Tucson, AZ

Zero-gravity space picnic at a diner in Tucson. A single example of a wide range of foods, some sharpened, some severely angular, all edging away from an approaching wall of whiteness. (Photo by H. Ensor)

Denver, CO

Jailed for impersonating a muppet. Sad.

(Alameda and Zuni)

Fredericksburg, TX

This painting is not about the giant peaches they put in the ice cream but more about the effort it takes this laborer to make it. It looks pretty hard. “We put blood, sweat and tears into our product.  Mostly sweat.”

Asheville, NC

Unscaled uncooked fish, ashtray pot pie.  I actually took this a while back so I assume Mama’s Soul Food is a microbrewery now.

Denver, CO

It’s refreshing to break out of the hot dogs and hamburgers routine.  This is from the Ethiopian section of town, perhaps unbound by American cultural expectations of food signs. Either way, I’ve never seen this painted before. Debatably fruit cocktail, but the shape embedded in the whipped cream and the calamari rings do leave room for questions.

Tupelo, MS

No thanks!

Faben, TX

The prelimary drawing gives a touching view into the process that made this suggestive arrangement possible.  I especially love that they decided not to fill in the “bacon” caption under the hotdog.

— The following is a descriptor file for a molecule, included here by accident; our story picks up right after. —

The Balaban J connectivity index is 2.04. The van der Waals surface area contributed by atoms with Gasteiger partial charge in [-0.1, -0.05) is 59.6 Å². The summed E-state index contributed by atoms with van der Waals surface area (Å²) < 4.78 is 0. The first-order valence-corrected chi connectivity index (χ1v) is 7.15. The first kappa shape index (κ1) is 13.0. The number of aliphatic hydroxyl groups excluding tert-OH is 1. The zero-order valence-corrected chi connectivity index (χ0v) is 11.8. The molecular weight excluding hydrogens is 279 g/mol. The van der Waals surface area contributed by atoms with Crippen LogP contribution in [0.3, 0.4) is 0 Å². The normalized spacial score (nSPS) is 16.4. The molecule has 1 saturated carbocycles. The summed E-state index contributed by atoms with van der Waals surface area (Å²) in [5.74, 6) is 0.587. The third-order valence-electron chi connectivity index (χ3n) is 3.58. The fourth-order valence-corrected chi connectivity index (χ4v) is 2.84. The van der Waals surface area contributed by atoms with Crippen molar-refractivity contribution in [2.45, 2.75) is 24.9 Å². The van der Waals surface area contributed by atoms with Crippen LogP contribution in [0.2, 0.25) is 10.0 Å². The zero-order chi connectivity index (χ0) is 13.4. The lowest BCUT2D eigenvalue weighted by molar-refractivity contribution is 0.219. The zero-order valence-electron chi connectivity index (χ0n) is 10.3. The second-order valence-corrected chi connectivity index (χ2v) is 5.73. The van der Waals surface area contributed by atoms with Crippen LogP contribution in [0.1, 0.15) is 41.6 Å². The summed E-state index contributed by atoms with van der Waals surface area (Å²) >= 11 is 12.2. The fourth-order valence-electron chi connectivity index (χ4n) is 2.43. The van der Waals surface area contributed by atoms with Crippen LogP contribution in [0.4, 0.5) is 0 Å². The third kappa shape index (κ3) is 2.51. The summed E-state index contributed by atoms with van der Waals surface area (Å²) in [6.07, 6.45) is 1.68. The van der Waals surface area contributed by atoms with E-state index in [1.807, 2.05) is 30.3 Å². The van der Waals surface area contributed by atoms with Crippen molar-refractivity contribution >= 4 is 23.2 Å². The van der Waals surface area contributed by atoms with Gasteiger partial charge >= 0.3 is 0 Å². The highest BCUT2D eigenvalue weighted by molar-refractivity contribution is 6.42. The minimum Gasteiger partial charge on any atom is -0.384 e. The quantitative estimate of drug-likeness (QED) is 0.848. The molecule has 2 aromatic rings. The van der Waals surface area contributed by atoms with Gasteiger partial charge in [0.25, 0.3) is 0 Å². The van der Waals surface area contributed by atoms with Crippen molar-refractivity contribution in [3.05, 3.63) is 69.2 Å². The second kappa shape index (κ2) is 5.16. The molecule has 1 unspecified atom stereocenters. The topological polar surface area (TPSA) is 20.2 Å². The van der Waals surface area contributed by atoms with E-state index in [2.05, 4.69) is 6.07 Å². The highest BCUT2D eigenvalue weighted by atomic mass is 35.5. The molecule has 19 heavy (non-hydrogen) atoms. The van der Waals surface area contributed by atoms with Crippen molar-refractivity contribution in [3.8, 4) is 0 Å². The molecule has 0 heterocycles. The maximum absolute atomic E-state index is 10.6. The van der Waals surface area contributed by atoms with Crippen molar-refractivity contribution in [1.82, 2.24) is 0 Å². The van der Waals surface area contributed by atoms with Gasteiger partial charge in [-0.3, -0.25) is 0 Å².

Tucson, AZ

 Hot dog taking a nap on an old sofa. They got this sucker behind safety glass.

Pecos, TX

You can buy a melon, and then get the HELL out of here.

Atlanta, GA

Lee Street. Spirograph city. I love those crazy gear shapes, the self-imposed tightness of space. It’s like each item is vacuum-packed, when really there’s plenty of space to spread out on that wall. Close-value color pairing is working,

(image by T. Goggin)

Jackson, MS

Bailey Street, Jackson, Mississippi. Chicken, sausages, fries, classic steam and asterisks. Without context, the lines could indicate they are falling fast. The panel to the left says you must be 25 or older to enter, an odd choice.

Mt. Vernon, NY

I really enjoy looking at this. Not because I like it; in fact, it makes me feel pretty uneasy. The confrontational Halloween elements interfering with the making of this soup. But the wobbly bowl, thick outlines around everything, the great yellow outpouring with the black dashes. There is a wonderful white negative space throughout makes it all seem strangely intentional.

Nashville, TN

Big burger in a small space. And it’s a squirmy one, with three layers of meat and FOUR layers of lettuce and a ton of tiny mushrooms maybe. Bacon is another tricky thing to paint.  Love the handling of the ice cream cone — the dots, the lines. Below is the other side of the same place. There are a lot of signs that make the claim of the “biggest” burger available within a certain region. This might be the first example of onions being shown as lovely naturalistic rings. This burger has only one meat and two layers of lettuce, but it’s got a  lot of personality.


Nashville, TN

According to the text you can get ribs and catfish, but the mischievous chef is also pushing a lot of apple, grapes, parsnips and a wedge of some kind of cheese. That looks like almost too much to carry at once.